Big Island unemployment rate holds steady in February
The Big Island’s 6.1 percent unemployment rate held steady in February, according to the state Department of Labor and Industrial Relations.
Hawaii County’s unemployment rate remained at 6.1 percent in February, unchanged from 6.1 percent in January, but up from 5.9 percent in December 2013, according to the department, which noted unemployment in February 2013 at 7 percent. The island continues to hold the highest unemployment rate among Hawaii’s four counties.
Statewide, the seasonally adjusted unemployment rate also held steady at 4.6 percent in February, unchanged from 4.6 percent in January and down slightly from 4.7 percent in December, according to the department. Unemployment statewide in February 2013 was 4.9 percent.
Around the state, Honolulu City and County’s unemployment rate in February was 4.1; Maui County’s rate was 5.1 percent; and Kauai County’s rate was 5.6 percent, according to the department.
Nationwide, the seasonally adjusted unemployment rate was 6.7 percent in February, up from 6.6 percent in January, according to the department. The rate is down from 7.7 percent in February 2013.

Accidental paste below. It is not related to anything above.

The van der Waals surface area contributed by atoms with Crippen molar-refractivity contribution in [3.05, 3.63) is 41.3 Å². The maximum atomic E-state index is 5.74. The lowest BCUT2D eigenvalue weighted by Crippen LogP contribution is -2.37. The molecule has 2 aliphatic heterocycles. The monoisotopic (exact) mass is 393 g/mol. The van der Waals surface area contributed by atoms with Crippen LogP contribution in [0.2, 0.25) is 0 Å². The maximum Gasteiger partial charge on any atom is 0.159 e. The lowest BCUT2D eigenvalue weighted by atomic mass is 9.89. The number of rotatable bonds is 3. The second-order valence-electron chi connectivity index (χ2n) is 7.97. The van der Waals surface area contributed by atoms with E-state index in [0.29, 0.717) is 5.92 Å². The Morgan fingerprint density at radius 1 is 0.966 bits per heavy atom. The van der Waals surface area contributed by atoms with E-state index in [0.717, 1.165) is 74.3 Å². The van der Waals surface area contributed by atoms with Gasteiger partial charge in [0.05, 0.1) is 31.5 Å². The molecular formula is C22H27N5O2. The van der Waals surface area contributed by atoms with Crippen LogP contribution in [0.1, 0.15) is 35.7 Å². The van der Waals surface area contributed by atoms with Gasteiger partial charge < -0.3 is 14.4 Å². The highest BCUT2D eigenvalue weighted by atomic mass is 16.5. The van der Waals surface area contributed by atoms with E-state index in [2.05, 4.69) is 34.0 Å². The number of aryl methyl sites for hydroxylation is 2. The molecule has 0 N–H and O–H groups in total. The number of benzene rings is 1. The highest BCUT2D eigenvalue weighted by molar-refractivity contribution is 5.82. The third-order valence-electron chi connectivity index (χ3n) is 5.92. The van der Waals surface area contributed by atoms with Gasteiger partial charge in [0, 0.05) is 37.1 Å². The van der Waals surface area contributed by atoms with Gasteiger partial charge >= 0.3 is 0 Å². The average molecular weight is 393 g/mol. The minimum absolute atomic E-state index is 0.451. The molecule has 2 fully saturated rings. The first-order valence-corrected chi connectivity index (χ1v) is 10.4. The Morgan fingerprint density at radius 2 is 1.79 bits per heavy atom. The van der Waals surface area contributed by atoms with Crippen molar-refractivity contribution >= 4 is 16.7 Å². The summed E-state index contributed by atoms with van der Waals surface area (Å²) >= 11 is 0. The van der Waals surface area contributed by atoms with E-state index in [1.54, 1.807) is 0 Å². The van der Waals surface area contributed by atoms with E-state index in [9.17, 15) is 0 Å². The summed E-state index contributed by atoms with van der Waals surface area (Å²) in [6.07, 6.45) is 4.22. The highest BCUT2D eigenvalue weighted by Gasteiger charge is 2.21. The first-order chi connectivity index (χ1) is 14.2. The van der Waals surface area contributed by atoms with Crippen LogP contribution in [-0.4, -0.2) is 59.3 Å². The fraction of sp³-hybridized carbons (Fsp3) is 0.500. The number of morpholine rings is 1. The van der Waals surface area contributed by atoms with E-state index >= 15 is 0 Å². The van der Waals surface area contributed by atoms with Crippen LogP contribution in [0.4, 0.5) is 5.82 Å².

The number of unemployed people nationwide increased from 10.2 million in January to 10.5 million in February, according to the federal Bureau of Labor Statistics.
In Hawaii, some 29,900 people remained unemployed and 626,400 held jobs in February, according to the department. That’s an improvement from 30,250 people who were unemployed and 625,650 who held jobs in January.
Hawaii Island’s work force in February, the most recent data available, consisted of 81,500 people of whom 76,500 held jobs, according to preliminary statistics kept by the state.
The greatest increase in the number of jobs added with 1,300 new positions was seen in the government sector, according to the state, which attributed the increase to hiring within the University of Hawaii system. The financial activities sector saw an increase of 300 jobs while the construction sector saw 100 positions added.
The greatest decreases in employment were recorded in the leisure and hospitality sector, which saw 1,800 jobs cut, and the professional and business services sector, which saw 1,100 positions eliminated, according to the state. The other services sector saw a decrease of 1,000 positions while both manufacturing and the trade, transportation and utilities sectors each saw 100 positions cut.
The state said the drop in employment in the professional and business services sector was attributed to less hiring at professional employer organization and temporary help services. The leisure and hospitality sector went down as the visitor industry tempered.